by Michelle Guillemard
So you’re a writer with five, ten, or even twenty years of health writing experience.
You’re way beyond beginner, so you should have the edge up on any newbies who are emerging into the field, right?
These days, we’re faced with an enormous challenge: Over 92,000 pieces of content are published online every day.
So, if you want to compete as a health and medical writer, your focus should be on how you can produce original and engaging content as well as relying on the experience that backs you up.
Note that I say produce content, but I do mean writing. Even health and medical writers penning serious scientific articles, editorials, research papers and technical documents need to start thinking about their work as content. Moreover, every piece of content should be produced with marketing in mind.
Not your job to market content? Wrong again. If you want eyeballs on your words, you are a content marketer as well as a content producer. Marketing in the content world means considering the strategy of getting your content read. And if you don’t care about this, why would you be in the business of writing?
Using your health writing experience strategically
This year, focus on how you can use your experience to produce the best content.
Moz identified four main content trends for 2014 in a post considering the future of content. The first point was that competition to gain audience interest will increase.
If you’re writing for print publications, you may think that this has nothing to do with you – but it does. The point is that you’re competing for your reader’s time, so even if you’re not writing for the digital space, your reader is consuming some of those 92,000 pieces of content in any given day. Your content – whether digital or print – is up against some strong competition. What would make anyone choose your content over anything else? Keep this question top of mind when you write.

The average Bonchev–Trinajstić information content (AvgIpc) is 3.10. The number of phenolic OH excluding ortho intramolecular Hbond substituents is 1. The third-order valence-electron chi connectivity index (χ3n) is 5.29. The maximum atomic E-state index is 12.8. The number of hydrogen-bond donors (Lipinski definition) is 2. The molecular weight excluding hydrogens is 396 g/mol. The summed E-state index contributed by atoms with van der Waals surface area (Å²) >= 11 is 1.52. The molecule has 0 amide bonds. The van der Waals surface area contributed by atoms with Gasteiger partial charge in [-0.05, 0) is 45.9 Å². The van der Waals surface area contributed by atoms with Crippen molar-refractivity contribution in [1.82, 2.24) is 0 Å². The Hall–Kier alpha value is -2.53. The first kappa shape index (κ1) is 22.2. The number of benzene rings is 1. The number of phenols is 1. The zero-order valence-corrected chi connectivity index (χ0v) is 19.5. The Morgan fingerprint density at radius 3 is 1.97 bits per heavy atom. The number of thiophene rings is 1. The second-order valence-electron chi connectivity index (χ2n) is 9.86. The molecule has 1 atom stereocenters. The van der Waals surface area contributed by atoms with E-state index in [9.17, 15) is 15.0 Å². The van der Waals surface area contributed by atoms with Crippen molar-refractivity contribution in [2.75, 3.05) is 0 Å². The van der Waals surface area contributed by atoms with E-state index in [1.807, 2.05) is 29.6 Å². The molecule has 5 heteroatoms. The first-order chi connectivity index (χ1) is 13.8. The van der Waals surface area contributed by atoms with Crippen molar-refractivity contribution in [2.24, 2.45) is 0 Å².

Caring about metrics
Moz also reckon metrics are going to become more important for businesses. This means thinking more seriously about what makes a piece of content successful. It could be page views, sales, feedback, social media interactions (eg Likes, Shares, Retweets) – whatever your client or employer determines (the article has a handy table of key metrics that companies use to measure the effectiveness of their content).
The other two predictions about the future of content discuss increased interest in content integration (content will be produced for multiple channels) and the importance of producing content for new mediums (tablets, kiosks, etc). If these concepts are new to you, then definitely take the time to read the piece in detail.
Content marketing predictions
In a similarly-themed piece, Mashable penned their top 10 content marketing predictions for 2014. Their first point – arguably the most important for us health and medical writers – is that content will become a department of its own. A content department will be a place where savvy ex-print journalists could find themselves – in a Director of Medical Content role, for example.
This brings me back to the point I was trying to make earlier on: you and I are no more writers than we are content producers.
We need to think more about how our content appears from our reader’s perspective as much as we need to focus on writing high quality, scientifically accurate work.
This includes things like context and format, too. Will your content be sent in an email? Will it be on a website with ten other headlines all competing with one another for clicks?
The fundamentals of what makes a piece engaging, interesting and consumable are applicable to everything that health and medical writers produce – whether for consumers or professionals.
Have you started thinking about how to make your content more consumable this year?